LOUISVILLE, KY (WAVE) - Innovative and successful - just two of the traits needed to be one of the region's "2013 Hot Dozen" companies selected by Greater Louisville Inc. Monday night, those companies were honored at 21C Museum Hotel. Many of the companies started with a simple idea and with the help of family and friends, they've really taken off.
How to breath easier, eat your bourbon and get a great nights sleep are all lessons that can be taught by some of 2013's Hot Dozen companies.
"Essentially, everything will be rapped up into this belt and you can see a sensor that measures the patients normal breathing activity," explained Angus McLachlan as he showed off his medical stimulator belt. The Scotsman and his Liberate Medical partner figured out how to make a walk in the park just that, for people suffering from COPD. Four million people in the U.S. have the pulmonary disease and don't want to carry around an oxygen tank. His belt that's easily hidden under clothing gets the abdominal muscles moving when a patient breaths out.
"I have a condition actually called Idiopathic Hyperhidrosis," said Louisvillian Alli Truttmann. Simply put Truttmann had night sweats. She wanted to create sheets that stayed dry. "I have played soccer my entire life and I was really familiar with Under Armour and Nike Dry Fit material, so I got a ream of material and had a local seamstress sew it into my first set of bed sheets for me,"she said.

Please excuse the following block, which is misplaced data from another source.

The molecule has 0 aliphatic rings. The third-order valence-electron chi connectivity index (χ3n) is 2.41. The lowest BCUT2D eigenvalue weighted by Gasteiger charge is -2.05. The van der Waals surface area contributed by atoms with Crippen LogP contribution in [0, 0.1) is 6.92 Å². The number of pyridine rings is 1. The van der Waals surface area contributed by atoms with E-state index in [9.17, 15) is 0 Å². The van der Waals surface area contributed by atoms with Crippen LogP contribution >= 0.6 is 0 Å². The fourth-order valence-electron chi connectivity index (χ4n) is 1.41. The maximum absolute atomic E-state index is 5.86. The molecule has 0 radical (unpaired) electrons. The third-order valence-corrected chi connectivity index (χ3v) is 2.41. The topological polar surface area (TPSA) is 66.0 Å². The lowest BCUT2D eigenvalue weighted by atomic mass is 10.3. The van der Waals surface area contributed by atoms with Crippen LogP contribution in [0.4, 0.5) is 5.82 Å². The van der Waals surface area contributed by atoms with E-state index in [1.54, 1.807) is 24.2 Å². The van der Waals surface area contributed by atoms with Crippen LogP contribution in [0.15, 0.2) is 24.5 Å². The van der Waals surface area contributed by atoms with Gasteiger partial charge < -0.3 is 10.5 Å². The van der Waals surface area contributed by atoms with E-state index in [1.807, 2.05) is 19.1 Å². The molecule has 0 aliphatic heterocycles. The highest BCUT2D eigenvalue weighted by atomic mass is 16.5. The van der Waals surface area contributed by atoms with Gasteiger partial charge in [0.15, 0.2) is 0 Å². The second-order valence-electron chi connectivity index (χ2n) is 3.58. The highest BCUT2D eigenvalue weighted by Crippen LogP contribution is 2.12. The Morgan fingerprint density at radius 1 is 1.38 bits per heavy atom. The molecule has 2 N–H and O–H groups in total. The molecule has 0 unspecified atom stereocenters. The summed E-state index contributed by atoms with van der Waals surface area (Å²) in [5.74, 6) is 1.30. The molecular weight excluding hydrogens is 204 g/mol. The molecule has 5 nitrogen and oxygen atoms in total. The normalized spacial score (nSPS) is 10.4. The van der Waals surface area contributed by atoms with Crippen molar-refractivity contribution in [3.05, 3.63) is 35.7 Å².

Wicked Sheets now produces 200 sets a month. Buyers include the menopausal market to veterans suffering from post traumatic stress disorder.
And to a company there's a good chance you've heard of. From the Travel Channel to major magazines and used by celebrity chefs like Edward Lee - Bourbon Barrel Foods boasts all local ingredients including the Woodford Reserve Bourbon Barrels the sauces are aged in. The company also has a great story that led to great PR: A blonde Kentucky boy who makes the only micro brewed soy sauce in the U.S.
Matt Jamie, the founder and CEO of Bourbon Barrel Foods said of his products, "They're unique, so they were embraced by a lot of food writers and people that are passionate about the products that they use." Jamie said, "We were fortunate enough to be in the New York Times which really helped generate a lot of the attention.